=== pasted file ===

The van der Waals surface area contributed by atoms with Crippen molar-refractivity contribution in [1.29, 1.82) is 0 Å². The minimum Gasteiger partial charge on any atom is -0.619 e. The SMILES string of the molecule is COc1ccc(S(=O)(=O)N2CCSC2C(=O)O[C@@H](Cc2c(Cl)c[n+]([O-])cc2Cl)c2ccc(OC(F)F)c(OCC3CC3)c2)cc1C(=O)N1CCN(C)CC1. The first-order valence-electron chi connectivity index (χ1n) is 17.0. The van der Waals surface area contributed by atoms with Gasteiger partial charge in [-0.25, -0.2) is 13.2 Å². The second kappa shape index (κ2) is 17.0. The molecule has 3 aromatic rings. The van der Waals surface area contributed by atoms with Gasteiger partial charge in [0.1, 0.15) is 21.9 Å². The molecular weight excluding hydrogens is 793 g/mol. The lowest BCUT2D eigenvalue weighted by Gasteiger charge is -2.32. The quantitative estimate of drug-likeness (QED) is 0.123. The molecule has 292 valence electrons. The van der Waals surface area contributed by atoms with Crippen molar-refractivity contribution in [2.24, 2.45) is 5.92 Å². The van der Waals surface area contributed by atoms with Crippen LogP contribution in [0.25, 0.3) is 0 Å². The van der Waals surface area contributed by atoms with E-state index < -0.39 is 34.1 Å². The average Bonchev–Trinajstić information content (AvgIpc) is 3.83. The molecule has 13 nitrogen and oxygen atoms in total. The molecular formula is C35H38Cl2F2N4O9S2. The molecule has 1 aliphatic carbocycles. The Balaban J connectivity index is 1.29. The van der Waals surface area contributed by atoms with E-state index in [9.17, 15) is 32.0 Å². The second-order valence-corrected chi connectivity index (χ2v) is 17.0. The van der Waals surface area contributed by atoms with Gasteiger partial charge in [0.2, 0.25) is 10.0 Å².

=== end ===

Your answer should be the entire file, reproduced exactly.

The van der Waals surface area contributed by atoms with Crippen molar-refractivity contribution in [1.29, 1.82) is 0 Å². The minimum Gasteiger partial charge on any atom is -0.619 e. The SMILES string of the molecule is COc1ccc(S(=O)(=O)N2CCSC2C(=O)O[C@@H](Cc2c(Cl)c[n+]([O-])cc2Cl)c2ccc(OC(F)F)c(OCC3CC3)c2)cc1C(=O)N1CCN(C)CC1. The first-order valence-electron chi connectivity index (χ1n) is 17.0. The van der Waals surface area contributed by atoms with Gasteiger partial charge in [-0.25, -0.2) is 13.2 Å². The second kappa shape index (κ2) is 17.0. The molecule has 3 aromatic rings. The van der Waals surface area contributed by atoms with Gasteiger partial charge in [0.1, 0.15) is 21.9 Å². The molecular weight excluding hydrogens is 793 g/mol. The lowest BCUT2D eigenvalue weighted by Gasteiger charge is -2.32. The quantitative estimate of drug-likeness (QED) is 0.123. The molecule has 292 valence electrons. The van der Waals surface area contributed by atoms with Crippen molar-refractivity contribution in [2.24, 2.45) is 5.92 Å². The van der Waals surface area contributed by atoms with Crippen LogP contribution in [0.25, 0.3) is 0 Å². The van der Waals surface area contributed by atoms with E-state index < -0.39 is 34.1 Å². The average Bonchev–Trinajstić information content (AvgIpc) is 3.83. The molecule has 13 nitrogen and oxygen atoms in total. The molecular formula is C35H38Cl2F2N4O9S2. The molecule has 1 aliphatic carbocycles. The Balaban J connectivity index is 1.29. The van der Waals surface area contributed by atoms with E-state index in [9.17, 15) is 32.0 Å². The second-order valence-corrected chi connectivity index (χ2v) is 17.0. The van der Waals surface area contributed by atoms with Gasteiger partial charge in [0.2, 0.25) is 10.0 Å².